Tuesday, March 6, 2012

Screws

I have a large collection of random screws, but I can never seem to find the one I need when one goes missing.  Have you ever tried buying a screw by matching all its characteristics?  Obviously you need to know how long it is and how big around it is, and whether you want Phillips or slotted.  Do you want a point on the end?  How about the lag between the head and the threads?  Of course, you need to know the threads per inch and the thread depth, especially if you are using the screw in a metal object.  The head of the screw can be flat, oval, pan, truss, or hex washer, and I'll be darned if I understand the advantage of any but the flat head.  I particularly like this website, which even has a section for "sex bolts and mating screws," which seems appropriate because of all the double entendres possible when dealing with this form of hardware.

So many choices, and all of them dirt cheap.  I keep old screws because I have a hard time throwing anything out, and because they're so small that they're easy to store.  I'm not sure I've ever used any of these around the house, however.  There are so many different sizes that I usually can't find what I need, even if I happen to have the right combination of length, diameter, thread count, thread depth, and so forth.  The thing is, there really isn't any point to keeping screws.  They are so cheap that it would certainly be no imposition to pay for the exact kind I need every time.  In fact, it would be cheaper if you count in the time I spend looking through every one of six dozen different screw types trying to locate the one that fits.

Screws are a very humble part of the modern industrial age, although doubtless many items in my house would fall apart without them.  When I first learned about simple tools, and heard that screws were a variation on the inclined plane, I didn't understand it at all.  Now I can see how the "threads" -- really a single thread -- is just an inclined plane that converts circular to linear motion.  The inclined plane hardly seems like a tool at all, but it lies at the foundation of so many mechanical items:  not only the screw but also the ramp, the wedge, the knife, and scissors.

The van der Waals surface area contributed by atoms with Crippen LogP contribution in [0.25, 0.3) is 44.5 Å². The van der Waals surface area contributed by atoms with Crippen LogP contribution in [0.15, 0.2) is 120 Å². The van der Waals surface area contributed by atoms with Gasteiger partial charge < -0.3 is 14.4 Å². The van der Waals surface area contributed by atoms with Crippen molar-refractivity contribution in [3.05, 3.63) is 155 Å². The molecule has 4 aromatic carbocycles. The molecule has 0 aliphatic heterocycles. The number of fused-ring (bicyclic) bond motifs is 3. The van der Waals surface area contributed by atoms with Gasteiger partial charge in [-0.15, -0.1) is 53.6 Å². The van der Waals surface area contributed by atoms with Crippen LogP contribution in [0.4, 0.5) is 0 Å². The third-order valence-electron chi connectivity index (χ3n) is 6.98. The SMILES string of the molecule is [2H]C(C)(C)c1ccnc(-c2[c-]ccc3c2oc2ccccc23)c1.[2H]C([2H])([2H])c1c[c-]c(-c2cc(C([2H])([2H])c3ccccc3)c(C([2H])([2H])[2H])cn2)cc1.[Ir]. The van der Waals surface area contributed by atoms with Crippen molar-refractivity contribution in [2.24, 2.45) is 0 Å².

I like screws because they are easy to use -- I have no talent for hammering nails (another use of the inclined plane, by the way).  I have heard people complain about Phillips head screws; The Straight Dope says that the advantages are chiefly for industrial applications but not for individuals.  I don't know how anyone could think that, since I have spent many frustrating moments when a flat screwdriver slipped out of its slot and I had to realign it.  Does everyone think that slot screws are better?

The one problem with Phillips screws is that it is so easy to deform the slot, making it impossible to remove it again.  I have always wondered why Phillips screws are particularly susceptible to this, and how hard it would be to make a stronger screw that would not buckle so easily.  I'm sure it would cost more, but I would be willing to pay some premium for a stronger screw; the question is, how much more would I have to pay?

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